Did Donald Trump’s presidency really lose him US$700,000? He may still be a billionaire, but The Trump Organisation bled money during Covid-19 and now his net worth is down

Donald Trump’s business empire is ailing, having lost US$700 million in the four years he was president. Photo: @bloomberg/Twitter

Donald Trump’s net worth dropped from US$3 billion to US$2.3 billion over the course of his presidency, according to the Bloomberg Billionaires Index.

Since – in theory at least – stepping away from The Trump Organisation, the impact of the pandemic, as well as two impeachments, have wreaked havoc on Trump’s estimated 500 businesses – even as his dozens of visits to his properties while in office helped him rake in millions from security details and more. 
Then-US president Donald Trump waves to the media outside the White House in Washington in January 2021. Photo: AFP

In January, public relations expert Eric Schiffer told us that Trump’s businesses might never recover from his presidency.

“Trump will exit the presidency with a brutal set of targets surrounding the heart of his brand, which will be a danger to his survival economically and that of his children, and likely will lead to excruciating pain of the type he has really never faced,” he said.

Trump will exit the presidency with a brutal set of targets surrounding the heart of his brand
Eric Schiffer, public relations expert

About 75 per cent of Trump’s income comes from commercial real estate, according to Bloomberg. The work-from-home boom has made the business more precarious than ever as companies look to reduce their office space. 

NYPD officers stand guard by their bicycles as demonstrators protest against then-president Donald Trump and government policies near Trump Tower in Manhattan, New York, in November 2019. Photo: Reuters

The cities where Trump has most at stake – New York and San Francisco – have also been hit the hardest. The valuation of Trump’s commercial real estate business is down over 25 per cent from when he started his presidency, Bloomberg reports.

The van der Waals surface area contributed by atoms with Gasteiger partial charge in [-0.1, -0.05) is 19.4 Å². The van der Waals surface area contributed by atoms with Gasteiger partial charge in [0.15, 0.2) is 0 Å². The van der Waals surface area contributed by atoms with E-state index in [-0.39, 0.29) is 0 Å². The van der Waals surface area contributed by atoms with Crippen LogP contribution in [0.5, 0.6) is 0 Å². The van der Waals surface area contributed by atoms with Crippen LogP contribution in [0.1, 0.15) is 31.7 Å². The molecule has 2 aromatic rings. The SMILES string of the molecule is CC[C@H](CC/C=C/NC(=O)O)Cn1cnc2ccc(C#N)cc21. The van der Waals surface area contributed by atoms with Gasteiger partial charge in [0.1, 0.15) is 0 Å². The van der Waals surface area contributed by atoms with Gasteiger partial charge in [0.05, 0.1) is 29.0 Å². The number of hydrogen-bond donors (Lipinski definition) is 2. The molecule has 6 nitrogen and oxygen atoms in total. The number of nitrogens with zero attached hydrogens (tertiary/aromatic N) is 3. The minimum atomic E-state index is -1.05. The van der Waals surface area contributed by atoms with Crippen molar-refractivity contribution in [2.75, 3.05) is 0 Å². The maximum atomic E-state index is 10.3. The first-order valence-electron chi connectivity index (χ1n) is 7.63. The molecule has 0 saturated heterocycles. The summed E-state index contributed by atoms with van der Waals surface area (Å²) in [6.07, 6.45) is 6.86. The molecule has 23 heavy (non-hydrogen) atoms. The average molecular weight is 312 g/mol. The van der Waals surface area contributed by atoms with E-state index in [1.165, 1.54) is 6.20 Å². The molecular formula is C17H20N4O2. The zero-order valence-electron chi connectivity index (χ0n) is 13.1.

Trump’s line of resorts and hotels have also suffered from Covid-19 travel restrictions, their value falling over 40 per cent from 2015 to 2020, according to Bloomberg data.

One potential bright spot may be Lido City, a planned  resort development outside the Indonesian capital of Jakarta, complete with a studio that aims to be Asia’s answer to Hollywood and – what else? – a golf course.
The Seven Springs, a property owned by former president Donald Trump in Mount Kisco, New York. Photo: AP

The former president’s brand has also been negatively affected by his ties to the Capitol siege. Schiffer said even Trump’s most loyal supporters will not be able to help him recover.

His loyalists “were not in many ways his core buyers,” Schiffer explained, noting that “many are not of high income”.

Those with genuine wealth and power who Trump has attempted to influence include world leaders, though his zero-sum approach to diplomacy often muddied, if not broke, relationships, and his at times unusual personal gifts probably didn’t help.
Demonstrators gather in Freedom Plaza during the Million MAGA March in Washington on December 12, 2020. Photo: Bloomberg

Trump may be able to monetise his MAGA crowd in other ways, Schiffer said, such as creating a blog or newsletter or holding ticketed events, but these events won’t make up for the larger revenue lost through his hotels, restaurants and golf clubs.

Following the attack, the PGA of America decided against hosting its annual tournament at Trump’s New Jersey golf club. Other organisations have also severed ties with Trump since his second impeachment.

Trump’s book sales have plummeted since his presidency ended, with revenue from sales down 87 per cent in the past five years, Bloomberg reports.

Trump donated his US$400,000 salary as president, but still made a revenue of US$1.6 billion from 2016 to 2020. The net result though saw Trump fall 77 places in Forbes’ ranking of the 400 richest Americans over that time.

In 2020, Forbes estimated that Trump lost over US$1 billion during the pandemic, as his net worth dropped to US$2.1 billion, while the pandemic shook the commercial real estate market. By comparison, many of America’s billionaires did well out of their portfolios over the same period, especially those with sizeable holdings in tech.
Most presidents, including the likes of Barack Obama, Bill Clinton and George Bush, see spikes in their net worth following their presidency. Public appearances, book and brand deals often allow former presidents to rake in millions, but Trump’s brand may have taken too great of a hit.

Trump might be one of the few presidents to continue to see his net worth fall following his presidency.

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This article originally appeared on Business Insider

Donald Trump
  • Most former US presidents, including Barack Obama, George Bush and Bill Clinton, make bank after leaving the White House – but not Trump
  • He’s now worth US$2.3 billion according to the Bloomberg Billionaires Index, as brands like PGA of America have distanced themselves from him